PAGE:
Unlearning Weight Stigma to Embrace Our Beautiful Bodies

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From the time we are little children, we are bombarded with images of idealized bodies and taught that our bodies take up too much space. 

The dangerous notion that skinny, white bodies are the ideal, and all others are somehow lacking, takes root in popular culture and works its way into too many of our hearts and minds.

How can we unlearn weight stigma and begin to liberate ourselves and our clients from a system that is designed to make us all smaller and less powerful?

Fighting Weight Bias

Weight bias exists in many aspects of our culture, and it is another layer of oppression faced by marginalized people. The organization Stop Weight Bias defines weight bias as “holding negative attitudes about people’s weight or harming and shaming someone because of their weight.”

Weight bias — or weight stigma — shows up in the media, in workplaces, and in health care and education. It harms everyone and is a barrier to self-love.

The #stopweightbias campaign offers tools, information, and resources for understanding and reclaiming a future free of weight bias.

One important aspect of weight bias is differentiating size from health.

Health at Every Size®

Large bodies can be healthy and strong, but weight bias often means that people whose bodies don’t fit society’s norms — or a BMI chart — are considered unhealthy, and they are encouraged to lose weight or make “lifestyle changes.”

The Association for Size Diversity and Health (ASDAH) has been working to establish a more holistic definition of health. “Pursuing health is neither a moral imperative nor an individual obligation, and health status should never be used to judge, oppress, or determine the value of an individual,” the organization states.

The Health at Every Size ® Principles include the following:

  • Weight inclusivity. Accepting and respecting the diversity of body shapes and sizes and ridding ourselves of notions of ideal weight.

  • Health enhancement. Advocating for health policies that provide equitable access to information and services, and paying attention to a full range of human needs: physical, economic, social, spiritual, emotional, and more.

  • Eating for well-being. Rejecting weight-control-based eating plans and promoting flexible, individualized approaches to nutrition.

  • Respectful care. Working to end weight discrimination, weight stigma, and weight bias and supporting environments that recognize and address these inequities.

  • Life-enhancing movement. Promoting enjoyable physical activities that people of all sizes and abilities can choose to participate in.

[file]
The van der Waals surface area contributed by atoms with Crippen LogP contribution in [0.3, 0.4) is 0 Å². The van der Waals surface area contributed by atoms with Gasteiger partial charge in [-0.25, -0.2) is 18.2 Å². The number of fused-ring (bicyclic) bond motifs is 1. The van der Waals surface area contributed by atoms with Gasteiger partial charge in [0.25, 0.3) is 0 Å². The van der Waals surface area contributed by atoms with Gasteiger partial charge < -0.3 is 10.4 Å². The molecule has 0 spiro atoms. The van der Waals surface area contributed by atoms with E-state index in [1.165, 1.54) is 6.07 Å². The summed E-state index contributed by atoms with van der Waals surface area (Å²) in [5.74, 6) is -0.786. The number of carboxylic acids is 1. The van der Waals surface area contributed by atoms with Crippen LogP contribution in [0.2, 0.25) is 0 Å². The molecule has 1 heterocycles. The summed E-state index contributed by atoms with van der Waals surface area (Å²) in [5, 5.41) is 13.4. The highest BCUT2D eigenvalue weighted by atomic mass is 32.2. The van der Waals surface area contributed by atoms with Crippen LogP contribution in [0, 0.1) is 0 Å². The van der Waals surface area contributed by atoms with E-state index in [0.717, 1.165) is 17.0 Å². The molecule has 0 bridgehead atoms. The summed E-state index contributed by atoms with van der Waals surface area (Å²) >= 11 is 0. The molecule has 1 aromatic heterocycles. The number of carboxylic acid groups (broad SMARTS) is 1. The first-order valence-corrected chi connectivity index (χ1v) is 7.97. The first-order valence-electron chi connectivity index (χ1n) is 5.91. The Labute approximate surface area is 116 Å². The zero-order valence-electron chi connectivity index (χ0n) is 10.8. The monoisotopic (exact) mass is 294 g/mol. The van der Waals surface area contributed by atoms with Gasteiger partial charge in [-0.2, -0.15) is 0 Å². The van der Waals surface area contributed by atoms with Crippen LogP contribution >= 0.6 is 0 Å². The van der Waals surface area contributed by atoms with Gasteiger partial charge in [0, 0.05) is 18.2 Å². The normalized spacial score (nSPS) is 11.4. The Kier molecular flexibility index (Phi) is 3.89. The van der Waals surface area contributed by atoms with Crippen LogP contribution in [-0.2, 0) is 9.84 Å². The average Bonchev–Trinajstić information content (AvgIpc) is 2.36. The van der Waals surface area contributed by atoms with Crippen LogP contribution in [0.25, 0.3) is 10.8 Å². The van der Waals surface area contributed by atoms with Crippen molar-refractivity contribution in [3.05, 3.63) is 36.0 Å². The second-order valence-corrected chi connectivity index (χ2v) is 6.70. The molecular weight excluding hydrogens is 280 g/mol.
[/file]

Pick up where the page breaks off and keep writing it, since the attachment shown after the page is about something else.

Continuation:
Weight stigma is often wrapped up with fatphobia and expressed in concern for people’s health. Health care providers are not immune to this way of thinking; they often encourage fat people to lose weight despite evidence that dieting harms people’s health. The ASDAH cites one study that shows that women who dieted to lose at least 15% of their body weight had double the risk of death when compared to those who maintained a stable weight. The risks of cardiovascular disease also go up when people lose weight. 

Size and Weight Discrimination

According to the ASDAH, weight discrimination in employment means that qualified people either are not hired or they are fired because of their weight or appearance. Weight-based bullying harms students, and fat people are less likely to be admitted to college. And transportation facilities, health care institutions, and entertainment venues are not designed to accommodate all body sizes. 

This form of discrimination joins with other forms of oppression, including racism, ableism, sexism, and homophobia, to add stress and trauma to the lives of marginalized people.

An article from the American Psychological Association states that more than 40% of U.S. adults have experienced weight stigma. 

Studies in the International Journal of Obesity report that weight stigma contributes to disordered eating, sleep disturbances, and alcohol use. Another article in Obesity points to increased substance use and suicidality when people experience the stress of weight discrimination.

Women and LGBTQIA individuals face sizeism more often than others, compounding stress and trauma.

Unlike other forms of discrimination, discrimination based on body size is legal. There are few legal remedies when someone faces weight stigma. 

Mental and Behavioral Health Providers

Clinicians can help clients to unlearn weight stigma by understanding the harm it does and pointing clients to resources that can help them reclaim their space in the world. 

We can also help by learning to love our own bodies, and sharing the wisdom we gain. 

Sonya Renee Taylor, author of the bestselling book The Body Is Not an Apology, writes, “Our society requires a drastic political, economic, and social reformation in the ways in which we deal with bodies and body difference.” Taylor has promoted a system of “radical self-love” that investigates and dismantles internal and external systems of oppression.

The Connecticut Women’s Consortium training, Healing the Body: Health at Every Size, Intuitive Eating and the Ethical Healing of Bodies, explores the HAES principles and introduces intuitive eating (IE) models that celebrate the bodily autonomy of clients. Instructor Wednesdae Reim Ifrach (they/them) is a nationally recognized eating disorders specialist, art therapist, and social justice activist. 

This whole-body approach addresses the racism, fatphobia, homophobia, and ableism that affect the health and well-being of our clients and communities.

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